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28+ Travel Tips: Giant Checklist for Freelancers

by Laura Spencer

on May 21, 2013

in Freelancing Life

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The ability to work from almost anywhere is a wonderful freelancing perk. This perk attracts many freelancers and would-be freelancers.

Imagine being able to travel the world and earn money while you’re doing it. That’s called location independence or being a digital nomad. Or, you just may be planning to travel for a week or two for vacation or to visit a family member. If you freelance, you can do either.

No matter how travel fits into your freelancing lifestyle, it doesn’t have to mean a gap in income if you plan accordingly. In this post, I share over 28 travel tips for freelancers. If you liked this post, you may also like What You Can Really Expect As a Freelancer When You Travel and Work.

A Freelancer’s Travel Checklist

Are you ready to start traveling?

Here is a handy checklist for freelance travelers:

  1. Stop the mail and newspapers if you are going to be gone for more than just a day or two. You don’t want an overflowing mailbox or stack of newspaper on your doorstep to broadcast the fact that you aren’t at home.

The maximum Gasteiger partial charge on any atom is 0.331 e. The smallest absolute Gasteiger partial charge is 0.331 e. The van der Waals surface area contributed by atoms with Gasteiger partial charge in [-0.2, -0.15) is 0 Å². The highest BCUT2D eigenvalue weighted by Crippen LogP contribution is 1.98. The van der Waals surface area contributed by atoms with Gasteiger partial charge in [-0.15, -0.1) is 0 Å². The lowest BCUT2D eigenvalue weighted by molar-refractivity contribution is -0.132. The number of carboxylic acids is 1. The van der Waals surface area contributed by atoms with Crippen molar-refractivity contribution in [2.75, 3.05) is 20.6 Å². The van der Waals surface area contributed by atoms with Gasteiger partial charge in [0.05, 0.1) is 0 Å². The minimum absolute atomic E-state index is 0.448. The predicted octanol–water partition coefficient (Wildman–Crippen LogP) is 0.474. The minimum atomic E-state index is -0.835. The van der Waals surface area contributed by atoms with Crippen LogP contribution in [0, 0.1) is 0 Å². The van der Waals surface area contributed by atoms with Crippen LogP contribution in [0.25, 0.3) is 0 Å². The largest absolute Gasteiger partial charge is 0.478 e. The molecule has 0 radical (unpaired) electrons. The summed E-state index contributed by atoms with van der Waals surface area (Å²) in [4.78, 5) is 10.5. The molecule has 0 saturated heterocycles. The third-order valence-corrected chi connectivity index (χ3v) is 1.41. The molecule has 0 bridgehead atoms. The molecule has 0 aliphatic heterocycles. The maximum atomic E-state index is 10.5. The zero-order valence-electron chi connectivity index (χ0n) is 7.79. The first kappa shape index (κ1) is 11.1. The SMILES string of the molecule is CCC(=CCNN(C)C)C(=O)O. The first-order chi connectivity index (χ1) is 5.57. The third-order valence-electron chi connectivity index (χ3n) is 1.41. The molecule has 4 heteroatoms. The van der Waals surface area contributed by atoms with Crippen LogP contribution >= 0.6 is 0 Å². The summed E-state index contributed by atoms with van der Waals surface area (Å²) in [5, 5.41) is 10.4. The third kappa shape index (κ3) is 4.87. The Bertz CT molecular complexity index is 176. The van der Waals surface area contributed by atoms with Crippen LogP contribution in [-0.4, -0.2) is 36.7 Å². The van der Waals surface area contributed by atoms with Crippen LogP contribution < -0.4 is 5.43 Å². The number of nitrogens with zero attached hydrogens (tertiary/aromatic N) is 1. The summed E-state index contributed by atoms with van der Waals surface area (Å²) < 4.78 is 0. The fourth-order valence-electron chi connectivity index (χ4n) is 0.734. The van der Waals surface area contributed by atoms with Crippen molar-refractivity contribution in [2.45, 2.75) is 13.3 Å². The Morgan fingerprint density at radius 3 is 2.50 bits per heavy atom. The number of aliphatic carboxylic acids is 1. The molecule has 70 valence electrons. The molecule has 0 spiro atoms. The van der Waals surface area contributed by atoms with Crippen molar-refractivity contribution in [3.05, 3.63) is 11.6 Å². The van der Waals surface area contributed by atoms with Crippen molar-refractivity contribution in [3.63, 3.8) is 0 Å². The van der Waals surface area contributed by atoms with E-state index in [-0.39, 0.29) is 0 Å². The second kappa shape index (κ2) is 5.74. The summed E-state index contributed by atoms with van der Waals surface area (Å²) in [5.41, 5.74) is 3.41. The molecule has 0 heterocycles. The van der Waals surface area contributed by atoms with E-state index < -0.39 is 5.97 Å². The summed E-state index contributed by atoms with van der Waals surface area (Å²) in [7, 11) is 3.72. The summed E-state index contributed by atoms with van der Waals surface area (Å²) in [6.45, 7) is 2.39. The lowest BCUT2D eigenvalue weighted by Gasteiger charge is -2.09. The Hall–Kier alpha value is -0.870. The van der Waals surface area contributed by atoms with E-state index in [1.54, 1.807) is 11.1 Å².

2. Make sure your destination has working high speed Internet. I’ve found that many places that advertise free Internet don’t actually have it up. It’s a good idea to call to make sure.
  3. Know the locations of free Wi-Fi hot spots along your travel route. Wi-Fi hotspots are handy for checking messages while you travel or as a backup if the Internet where you are staying goes down.
  4. Bring the right equipment for work (usually a laptop). Most freelancers will need something more than their mobile phone to work from.
  5. Make sure your anti-virus software is up to date. Remember that you will likely be using many different Internet services, so you might even want to invest in a firewall.
  6. Update all of your software before you go. You don’t want to be wasting time doing this when you could be enjoying your trip.
  7. Get an extended use battery for your laptop. Many laptop batteries only last a few hours. If you think you will be relying on yours for a longer period of time, you will need the extended battery.
  8. Don’t forget your mobile phone. A smart mobile phone will get you on the Internet in a pinch, although I don’t recommend trying to work from one.
  9. Download the latest mobile apps for your specialty before you go. There are many tools available that can save you time.
  10. Know the passwords for all the sites you will use. It’s no use having the right equipment if you can’t log into the sites that you need to access.
  11. Bring comfortable clothes that are appropriate for your destination. Remember, the climate may be different than where you came from.
  12. Pay attention to your shoes. There’s nothing worse than blisters when you are traveling.